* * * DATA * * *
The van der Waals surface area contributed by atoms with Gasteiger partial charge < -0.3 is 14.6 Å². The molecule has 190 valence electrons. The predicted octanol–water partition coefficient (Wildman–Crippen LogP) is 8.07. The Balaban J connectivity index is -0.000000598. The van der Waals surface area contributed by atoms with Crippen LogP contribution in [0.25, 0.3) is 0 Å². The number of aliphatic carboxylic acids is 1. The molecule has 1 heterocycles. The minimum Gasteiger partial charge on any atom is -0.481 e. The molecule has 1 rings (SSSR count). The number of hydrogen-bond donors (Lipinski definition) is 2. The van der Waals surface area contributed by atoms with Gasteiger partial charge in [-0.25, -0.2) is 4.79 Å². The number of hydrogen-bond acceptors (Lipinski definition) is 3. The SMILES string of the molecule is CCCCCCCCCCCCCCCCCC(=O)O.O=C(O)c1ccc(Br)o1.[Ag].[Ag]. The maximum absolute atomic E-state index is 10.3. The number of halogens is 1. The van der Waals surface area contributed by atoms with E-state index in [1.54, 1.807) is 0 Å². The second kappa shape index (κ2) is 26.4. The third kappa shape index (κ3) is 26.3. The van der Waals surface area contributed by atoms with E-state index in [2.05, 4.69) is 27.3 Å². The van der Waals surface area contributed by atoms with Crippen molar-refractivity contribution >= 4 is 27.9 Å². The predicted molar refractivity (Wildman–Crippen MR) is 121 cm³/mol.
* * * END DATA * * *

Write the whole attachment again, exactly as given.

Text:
The van der Waals surface area contributed by atoms with Gasteiger partial charge < -0.3 is 14.6 Å². The molecule has 190 valence electrons. The predicted octanol–water partition coefficient (Wildman–Crippen LogP) is 8.07. The Balaban J connectivity index is -0.000000598. The van der Waals surface area contributed by atoms with Crippen LogP contribution in [0.25, 0.3) is 0 Å². The number of aliphatic carboxylic acids is 1. The molecule has 1 heterocycles. The minimum Gasteiger partial charge on any atom is -0.481 e. The molecule has 1 rings (SSSR count). The number of hydrogen-bond donors (Lipinski definition) is 2. The van der Waals surface area contributed by atoms with Gasteiger partial charge in [-0.25, -0.2) is 4.79 Å². The number of hydrogen-bond acceptors (Lipinski definition) is 3. The SMILES string of the molecule is CCCCCCCCCCCCCCCCCC(=O)O.O=C(O)c1ccc(Br)o1.[Ag].[Ag]. The maximum absolute atomic E-state index is 10.3. The number of halogens is 1. The van der Waals surface area contributed by atoms with E-state index in [1.54, 1.807) is 0 Å². The second kappa shape index (κ2) is 26.4. The third kappa shape index (κ3) is 26.3. The van der Waals surface area contributed by atoms with E-state index in [2.05, 4.69) is 27.3 Å². The van der Waals surface area contributed by atoms with Crippen molar-refractivity contribution >= 4 is 27.9 Å². The predicted molar refractivity (Wildman–Crippen MR) is 121 cm³/mol.